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Department: EDITORIAL

The Cap

Laskowski-Jones, Linda MS, APRN, ACNS-BC, CEN, NEA-BC, FAWM, FAAN

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doi: 10.1097/01.NURSE.0000839796.56568.43
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I recently attended Olivia's nursing pinning ceremony, the woman I wrote about in my February 2022 editorial. This rite of passage celebrates the successful culmination of the challenging educational journey to become a nurse. Achieving this milestone inspires feelings of pride and accomplishment. The event had been on hold since 2019 due to COVID-19 restrictions on large gatherings. To make up for lost time, the college's nursing faculty afforded recent nursing graduates the opportunity to receive their pins in the long-awaited ceremony that fate had denied them. Most were now practicing RNs who weathered some of the toughest pandemic years. To my pleasant surprise, a large number returned to participate. More surprising, however, was what the graduates wore for the ceremony: white nursing uniforms, white shoes, and nurse's caps. They carried ceramic “Nightingale” lamps and white candles. The effect was stunning.

I experienced an existential moment – seeing so many nurses wear caps transported me to bygone times. Decades ago as a student nurse, I had to wear a cap for one clinical rotation at a rural hospital. Though I never wore a cap again, this pinning ceremony induced a sudden sense of nostalgia for my brief relationship with a relic of nursing antiquity. I vividly recall my nursing instructors passionately proclaiming, “It's not what's on a nurse's head, but what's in it that counts.” They railed against the cap as emblematic of the nurse as a handmaiden. Their convictions were forged in an era when nurses finally jettisoned the cap and broke through many longstanding barriers that stood in the way of achieving potential.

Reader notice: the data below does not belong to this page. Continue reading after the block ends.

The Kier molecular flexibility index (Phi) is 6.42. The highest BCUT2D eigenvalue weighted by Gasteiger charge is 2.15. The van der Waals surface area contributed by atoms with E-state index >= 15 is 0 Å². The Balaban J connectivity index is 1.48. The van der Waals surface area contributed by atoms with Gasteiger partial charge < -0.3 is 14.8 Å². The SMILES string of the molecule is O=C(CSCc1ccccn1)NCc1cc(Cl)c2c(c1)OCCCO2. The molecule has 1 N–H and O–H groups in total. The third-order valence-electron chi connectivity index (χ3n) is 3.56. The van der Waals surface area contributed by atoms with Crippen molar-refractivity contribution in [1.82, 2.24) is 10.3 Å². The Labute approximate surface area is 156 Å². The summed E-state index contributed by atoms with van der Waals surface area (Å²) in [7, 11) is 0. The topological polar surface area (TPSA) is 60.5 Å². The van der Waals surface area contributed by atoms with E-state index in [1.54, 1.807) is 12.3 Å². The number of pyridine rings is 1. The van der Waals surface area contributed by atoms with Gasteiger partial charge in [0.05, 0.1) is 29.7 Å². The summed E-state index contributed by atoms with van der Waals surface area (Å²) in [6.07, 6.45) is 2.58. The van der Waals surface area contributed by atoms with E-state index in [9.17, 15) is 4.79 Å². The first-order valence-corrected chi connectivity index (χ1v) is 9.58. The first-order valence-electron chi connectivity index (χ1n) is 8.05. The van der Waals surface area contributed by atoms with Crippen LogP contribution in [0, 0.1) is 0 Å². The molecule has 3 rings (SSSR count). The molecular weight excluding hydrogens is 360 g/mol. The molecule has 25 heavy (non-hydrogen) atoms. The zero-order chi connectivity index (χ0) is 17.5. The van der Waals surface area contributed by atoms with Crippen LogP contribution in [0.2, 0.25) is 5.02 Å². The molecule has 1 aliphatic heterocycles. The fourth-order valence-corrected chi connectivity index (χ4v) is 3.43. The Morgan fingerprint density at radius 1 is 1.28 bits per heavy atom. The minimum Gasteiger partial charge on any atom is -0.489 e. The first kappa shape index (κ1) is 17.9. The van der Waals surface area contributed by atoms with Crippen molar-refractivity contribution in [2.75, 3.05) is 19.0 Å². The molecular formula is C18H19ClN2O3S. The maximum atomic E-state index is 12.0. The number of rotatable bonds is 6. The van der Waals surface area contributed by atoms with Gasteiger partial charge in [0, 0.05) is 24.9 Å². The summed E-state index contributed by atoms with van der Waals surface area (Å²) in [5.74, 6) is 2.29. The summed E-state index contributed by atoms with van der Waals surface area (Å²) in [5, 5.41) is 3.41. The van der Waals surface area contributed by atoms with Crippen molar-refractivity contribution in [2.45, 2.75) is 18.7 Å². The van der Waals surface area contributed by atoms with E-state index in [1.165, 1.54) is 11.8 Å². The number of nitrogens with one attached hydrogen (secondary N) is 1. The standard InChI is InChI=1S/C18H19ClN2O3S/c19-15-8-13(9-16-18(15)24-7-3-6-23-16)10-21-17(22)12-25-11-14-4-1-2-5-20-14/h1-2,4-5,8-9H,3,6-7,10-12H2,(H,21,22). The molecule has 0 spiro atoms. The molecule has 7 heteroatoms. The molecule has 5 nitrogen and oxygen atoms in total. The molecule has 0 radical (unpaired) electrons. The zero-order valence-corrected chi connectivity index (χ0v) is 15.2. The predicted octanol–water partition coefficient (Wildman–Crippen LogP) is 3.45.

Reflecting on the dichotomy of my instructors' words and the caps worn at this pinning ceremony, my instructors were right on target, but so is a school's tradition of inviting graduates to wear caps for pinning. The cap remains a powerful nursing icon that dates to Florence Nightingale. It is a symbol that is uniquely ours, whether or not a nurse has ever worn one. We have come far since Nightingale's time through our collective strength, but we still formally recognize and honor her legacy to our profession. As I stood with the graduates and all nurses present at the ceremony, we recited the traditional Nightingale Pledge together. Like the symbolic cap, this ritual of belonging bonds us to those who came before and each who will subsequently follow.

P.S. I still have my cap.

Until next time,

LINDA LASKOWSKI-JONES, MS, APRN, ACNS-BC, CEN, NEA-BC, FAWM, FAAN
EDITOR-IN-CHIEF, NURSING2022

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